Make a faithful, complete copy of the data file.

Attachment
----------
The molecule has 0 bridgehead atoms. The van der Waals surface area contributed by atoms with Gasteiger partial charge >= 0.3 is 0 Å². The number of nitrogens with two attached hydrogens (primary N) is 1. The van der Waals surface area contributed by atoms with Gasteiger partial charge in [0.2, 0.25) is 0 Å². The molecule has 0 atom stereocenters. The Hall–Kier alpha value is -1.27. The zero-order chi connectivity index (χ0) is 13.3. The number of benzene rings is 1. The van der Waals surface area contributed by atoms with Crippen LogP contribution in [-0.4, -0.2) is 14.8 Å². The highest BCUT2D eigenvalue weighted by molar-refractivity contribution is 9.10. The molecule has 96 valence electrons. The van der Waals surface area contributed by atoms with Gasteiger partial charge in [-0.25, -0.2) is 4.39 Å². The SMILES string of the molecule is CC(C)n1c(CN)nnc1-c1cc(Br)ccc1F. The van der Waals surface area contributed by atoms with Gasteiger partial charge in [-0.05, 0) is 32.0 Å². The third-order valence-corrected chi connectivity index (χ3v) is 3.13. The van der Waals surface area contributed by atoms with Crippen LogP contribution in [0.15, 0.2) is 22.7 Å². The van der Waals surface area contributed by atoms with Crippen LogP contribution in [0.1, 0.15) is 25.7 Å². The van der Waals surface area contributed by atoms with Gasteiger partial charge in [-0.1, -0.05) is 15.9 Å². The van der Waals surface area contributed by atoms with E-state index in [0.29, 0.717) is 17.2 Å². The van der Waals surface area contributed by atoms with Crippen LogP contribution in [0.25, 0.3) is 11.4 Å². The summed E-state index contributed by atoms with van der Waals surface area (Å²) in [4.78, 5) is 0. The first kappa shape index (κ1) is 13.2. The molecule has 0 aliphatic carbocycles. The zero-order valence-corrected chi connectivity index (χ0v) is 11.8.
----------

The molecule has 0 bridgehead atoms. The van der Waals surface area contributed by atoms with Gasteiger partial charge >= 0.3 is 0 Å². The number of nitrogens with two attached hydrogens (primary N) is 1. The van der Waals surface area contributed by atoms with Gasteiger partial charge in [0.2, 0.25) is 0 Å². The molecule has 0 atom stereocenters. The Hall–Kier alpha value is -1.27. The zero-order chi connectivity index (χ0) is 13.3. The number of benzene rings is 1. The van der Waals surface area contributed by atoms with Crippen LogP contribution in [-0.4, -0.2) is 14.8 Å². The highest BCUT2D eigenvalue weighted by molar-refractivity contribution is 9.10. The molecule has 96 valence electrons. The van der Waals surface area contributed by atoms with Gasteiger partial charge in [-0.25, -0.2) is 4.39 Å². The SMILES string of the molecule is CC(C)n1c(CN)nnc1-c1cc(Br)ccc1F. The van der Waals surface area contributed by atoms with Gasteiger partial charge in [-0.05, 0) is 32.0 Å². The third-order valence-corrected chi connectivity index (χ3v) is 3.13. The van der Waals surface area contributed by atoms with Crippen LogP contribution in [0.15, 0.2) is 22.7 Å². The van der Waals surface area contributed by atoms with Crippen LogP contribution in [0.1, 0.15) is 25.7 Å². The van der Waals surface area contributed by atoms with Gasteiger partial charge in [-0.1, -0.05) is 15.9 Å². The van der Waals surface area contributed by atoms with E-state index in [0.29, 0.717) is 17.2 Å². The van der Waals surface area contributed by atoms with Crippen LogP contribution in [0.25, 0.3) is 11.4 Å². The summed E-state index contributed by atoms with van der Waals surface area (Å²) in [4.78, 5) is 0. The first kappa shape index (κ1) is 13.2. The molecule has 0 aliphatic carbocycles. The zero-order valence-corrected chi connectivity index (χ0v) is 11.8.